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The Origins of War in South Asia: 1947-1971
Ganguly, Sumit Kumar
Department of Study
Degree Granting Institution
University of Illinois at Urbana-Champaign
Political Science, General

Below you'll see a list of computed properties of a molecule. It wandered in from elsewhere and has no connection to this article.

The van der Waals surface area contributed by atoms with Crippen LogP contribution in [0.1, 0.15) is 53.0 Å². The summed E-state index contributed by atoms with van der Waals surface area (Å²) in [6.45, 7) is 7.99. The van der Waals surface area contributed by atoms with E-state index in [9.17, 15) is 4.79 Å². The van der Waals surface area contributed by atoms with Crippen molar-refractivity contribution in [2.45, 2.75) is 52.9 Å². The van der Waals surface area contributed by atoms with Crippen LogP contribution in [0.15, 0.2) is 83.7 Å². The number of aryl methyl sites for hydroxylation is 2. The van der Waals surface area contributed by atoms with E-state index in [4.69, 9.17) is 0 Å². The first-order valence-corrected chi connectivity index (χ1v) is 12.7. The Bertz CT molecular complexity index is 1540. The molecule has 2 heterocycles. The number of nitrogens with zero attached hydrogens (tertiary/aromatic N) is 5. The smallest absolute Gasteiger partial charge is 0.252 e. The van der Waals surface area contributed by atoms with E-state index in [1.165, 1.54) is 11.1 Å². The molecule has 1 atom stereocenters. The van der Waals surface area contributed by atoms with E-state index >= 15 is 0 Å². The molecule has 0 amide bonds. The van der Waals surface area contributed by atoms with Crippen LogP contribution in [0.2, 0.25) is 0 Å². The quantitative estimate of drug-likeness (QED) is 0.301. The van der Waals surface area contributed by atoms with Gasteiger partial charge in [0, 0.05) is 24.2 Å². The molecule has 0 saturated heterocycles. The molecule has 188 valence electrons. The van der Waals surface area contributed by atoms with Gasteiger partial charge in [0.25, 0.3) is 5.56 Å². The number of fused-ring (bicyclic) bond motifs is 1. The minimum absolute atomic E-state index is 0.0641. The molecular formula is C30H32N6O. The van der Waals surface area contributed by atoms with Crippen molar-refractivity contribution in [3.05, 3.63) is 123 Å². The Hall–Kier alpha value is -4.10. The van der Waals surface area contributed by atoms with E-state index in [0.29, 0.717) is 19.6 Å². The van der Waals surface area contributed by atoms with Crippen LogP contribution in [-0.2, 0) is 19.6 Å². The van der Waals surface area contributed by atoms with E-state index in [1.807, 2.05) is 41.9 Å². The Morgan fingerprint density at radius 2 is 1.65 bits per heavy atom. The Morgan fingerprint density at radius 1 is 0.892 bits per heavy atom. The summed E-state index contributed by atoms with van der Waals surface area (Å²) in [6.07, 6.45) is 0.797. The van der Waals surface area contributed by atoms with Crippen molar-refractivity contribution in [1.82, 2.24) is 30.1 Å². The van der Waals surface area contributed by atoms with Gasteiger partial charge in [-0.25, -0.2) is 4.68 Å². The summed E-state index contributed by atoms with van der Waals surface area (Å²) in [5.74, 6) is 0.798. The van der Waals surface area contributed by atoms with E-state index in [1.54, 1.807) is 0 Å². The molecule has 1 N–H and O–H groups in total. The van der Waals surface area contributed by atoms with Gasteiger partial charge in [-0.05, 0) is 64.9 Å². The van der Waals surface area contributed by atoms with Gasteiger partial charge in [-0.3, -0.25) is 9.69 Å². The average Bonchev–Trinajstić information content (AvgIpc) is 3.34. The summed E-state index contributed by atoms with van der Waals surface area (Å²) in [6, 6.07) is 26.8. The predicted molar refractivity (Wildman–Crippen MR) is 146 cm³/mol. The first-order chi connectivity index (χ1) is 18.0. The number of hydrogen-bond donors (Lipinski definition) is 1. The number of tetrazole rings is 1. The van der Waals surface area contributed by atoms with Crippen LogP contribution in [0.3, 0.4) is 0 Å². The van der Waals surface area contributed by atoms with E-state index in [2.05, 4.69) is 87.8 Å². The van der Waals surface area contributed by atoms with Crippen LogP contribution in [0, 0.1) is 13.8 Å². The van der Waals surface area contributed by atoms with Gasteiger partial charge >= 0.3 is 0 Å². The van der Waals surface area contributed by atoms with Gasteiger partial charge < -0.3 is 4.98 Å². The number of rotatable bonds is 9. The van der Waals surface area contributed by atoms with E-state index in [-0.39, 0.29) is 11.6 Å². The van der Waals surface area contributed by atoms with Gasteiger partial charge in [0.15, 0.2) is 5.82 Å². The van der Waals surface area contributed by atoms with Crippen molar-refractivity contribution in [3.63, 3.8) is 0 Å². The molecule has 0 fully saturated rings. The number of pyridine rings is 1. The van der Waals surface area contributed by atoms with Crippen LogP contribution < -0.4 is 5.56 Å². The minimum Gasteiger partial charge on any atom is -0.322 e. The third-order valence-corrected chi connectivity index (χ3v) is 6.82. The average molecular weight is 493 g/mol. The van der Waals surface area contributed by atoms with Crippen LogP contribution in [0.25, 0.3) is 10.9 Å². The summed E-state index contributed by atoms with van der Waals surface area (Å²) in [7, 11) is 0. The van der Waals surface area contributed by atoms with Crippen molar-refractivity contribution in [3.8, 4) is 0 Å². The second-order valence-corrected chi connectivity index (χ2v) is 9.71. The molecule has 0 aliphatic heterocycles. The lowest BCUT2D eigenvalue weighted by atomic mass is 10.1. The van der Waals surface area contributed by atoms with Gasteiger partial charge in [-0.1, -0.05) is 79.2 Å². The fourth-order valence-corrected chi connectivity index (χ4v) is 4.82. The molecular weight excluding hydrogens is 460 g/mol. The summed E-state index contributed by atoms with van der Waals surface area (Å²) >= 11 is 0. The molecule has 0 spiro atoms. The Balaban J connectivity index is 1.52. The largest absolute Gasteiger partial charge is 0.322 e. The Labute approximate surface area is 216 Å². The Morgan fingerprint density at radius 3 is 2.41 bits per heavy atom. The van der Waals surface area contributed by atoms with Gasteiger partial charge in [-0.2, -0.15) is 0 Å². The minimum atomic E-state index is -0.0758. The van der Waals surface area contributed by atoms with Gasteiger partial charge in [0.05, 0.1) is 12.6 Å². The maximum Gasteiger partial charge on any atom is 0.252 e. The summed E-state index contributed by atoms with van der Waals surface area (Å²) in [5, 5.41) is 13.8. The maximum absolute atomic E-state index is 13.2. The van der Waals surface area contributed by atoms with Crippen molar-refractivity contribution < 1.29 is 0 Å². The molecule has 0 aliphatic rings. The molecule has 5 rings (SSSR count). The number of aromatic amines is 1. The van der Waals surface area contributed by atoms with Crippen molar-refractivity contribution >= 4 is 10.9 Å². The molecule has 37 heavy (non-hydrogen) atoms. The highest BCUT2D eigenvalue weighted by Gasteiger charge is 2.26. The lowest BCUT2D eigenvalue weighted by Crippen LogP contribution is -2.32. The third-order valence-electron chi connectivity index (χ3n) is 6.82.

The study attempts to examine the origins of war between India and Pakistan during the time span of 1947 to 1971. Two major themes undergird this study. They are those of ideology and irredentism. The two nations of India and Pakistan were based upon markedly opposed ideological principles. The Indian state was predicated on the concept of a secular polity while Pakistan was inspired by the religious vision of Islam. These two competing ideologies clashed and led to an irredentist/anti-irredentist relationship between the two states over the status of the state of Kashmir. This state which was nominally ruled by a Hindu monarch but had a Muslim-majority population became the focus of the Pakistani irredentist claim. This was rejected with equal zeal by India, which was intent on demonstrating that all minorities could thrive under the aegis of a secular polity. These two basic forces were animated by the interplay of domestic, regional and systemic forces and thereby led to war.